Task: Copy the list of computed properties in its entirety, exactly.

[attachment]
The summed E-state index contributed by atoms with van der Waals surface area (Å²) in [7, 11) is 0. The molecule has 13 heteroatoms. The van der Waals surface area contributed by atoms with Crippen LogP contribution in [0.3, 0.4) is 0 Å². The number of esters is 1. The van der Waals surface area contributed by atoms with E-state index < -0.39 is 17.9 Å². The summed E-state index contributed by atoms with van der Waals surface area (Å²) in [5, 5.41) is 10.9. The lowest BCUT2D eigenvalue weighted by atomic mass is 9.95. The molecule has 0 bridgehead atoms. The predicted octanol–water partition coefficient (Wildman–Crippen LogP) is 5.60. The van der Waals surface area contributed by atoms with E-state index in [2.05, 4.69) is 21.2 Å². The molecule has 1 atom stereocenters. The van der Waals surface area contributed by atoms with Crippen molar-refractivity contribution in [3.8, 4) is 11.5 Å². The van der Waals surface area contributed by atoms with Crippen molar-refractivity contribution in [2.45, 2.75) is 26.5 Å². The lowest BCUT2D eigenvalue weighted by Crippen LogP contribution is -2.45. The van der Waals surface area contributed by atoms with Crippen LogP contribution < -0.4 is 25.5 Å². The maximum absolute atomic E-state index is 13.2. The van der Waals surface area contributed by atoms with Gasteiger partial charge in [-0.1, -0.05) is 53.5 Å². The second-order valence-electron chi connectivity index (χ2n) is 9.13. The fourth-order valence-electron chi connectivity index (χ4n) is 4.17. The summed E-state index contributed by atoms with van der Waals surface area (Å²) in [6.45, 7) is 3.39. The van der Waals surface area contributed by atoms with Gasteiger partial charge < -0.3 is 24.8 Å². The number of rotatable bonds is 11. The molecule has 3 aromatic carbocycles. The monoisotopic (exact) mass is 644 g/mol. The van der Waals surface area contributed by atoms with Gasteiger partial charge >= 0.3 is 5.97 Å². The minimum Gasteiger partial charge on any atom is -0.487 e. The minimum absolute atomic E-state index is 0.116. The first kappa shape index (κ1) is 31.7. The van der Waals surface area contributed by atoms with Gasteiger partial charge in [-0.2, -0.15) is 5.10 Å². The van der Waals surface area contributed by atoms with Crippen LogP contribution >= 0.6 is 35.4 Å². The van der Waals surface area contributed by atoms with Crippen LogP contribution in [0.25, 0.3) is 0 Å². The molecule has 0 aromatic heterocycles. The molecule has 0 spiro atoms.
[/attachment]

The summed E-state index contributed by atoms with van der Waals surface area (Å²) in [7, 11) is 0. The molecule has 13 heteroatoms. The van der Waals surface area contributed by atoms with Crippen LogP contribution in [0.3, 0.4) is 0 Å². The number of esters is 1. The van der Waals surface area contributed by atoms with E-state index < -0.39 is 17.9 Å². The summed E-state index contributed by atoms with van der Waals surface area (Å²) in [5, 5.41) is 10.9. The lowest BCUT2D eigenvalue weighted by atomic mass is 9.95. The molecule has 0 bridgehead atoms. The predicted octanol–water partition coefficient (Wildman–Crippen LogP) is 5.60. The van der Waals surface area contributed by atoms with E-state index in [2.05, 4.69) is 21.2 Å². The molecule has 1 atom stereocenters. The van der Waals surface area contributed by atoms with Crippen molar-refractivity contribution in [3.8, 4) is 11.5 Å². The van der Waals surface area contributed by atoms with Crippen molar-refractivity contribution in [2.45, 2.75) is 26.5 Å². The lowest BCUT2D eigenvalue weighted by Crippen LogP contribution is -2.45. The van der Waals surface area contributed by atoms with Crippen LogP contribution < -0.4 is 25.5 Å². The maximum absolute atomic E-state index is 13.2. The van der Waals surface area contributed by atoms with Gasteiger partial charge in [-0.1, -0.05) is 53.5 Å². The second-order valence-electron chi connectivity index (χ2n) is 9.13. The fourth-order valence-electron chi connectivity index (χ4n) is 4.17. The summed E-state index contributed by atoms with van der Waals surface area (Å²) in [6.45, 7) is 3.39. The van der Waals surface area contributed by atoms with Gasteiger partial charge < -0.3 is 24.8 Å². The number of rotatable bonds is 11. The molecule has 3 aromatic carbocycles. The monoisotopic (exact) mass is 644 g/mol. The van der Waals surface area contributed by atoms with Gasteiger partial charge >= 0.3 is 5.97 Å². The minimum Gasteiger partial charge on any atom is -0.487 e. The minimum absolute atomic E-state index is 0.116. The first kappa shape index (κ1) is 31.7. The van der Waals surface area contributed by atoms with Gasteiger partial charge in [-0.2, -0.15) is 5.10 Å². The van der Waals surface area contributed by atoms with Crippen LogP contribution >= 0.6 is 35.4 Å². The van der Waals surface area contributed by atoms with Crippen LogP contribution in [0.25, 0.3) is 0 Å². The molecule has 0 aromatic heterocycles. The molecule has 0 spiro atoms.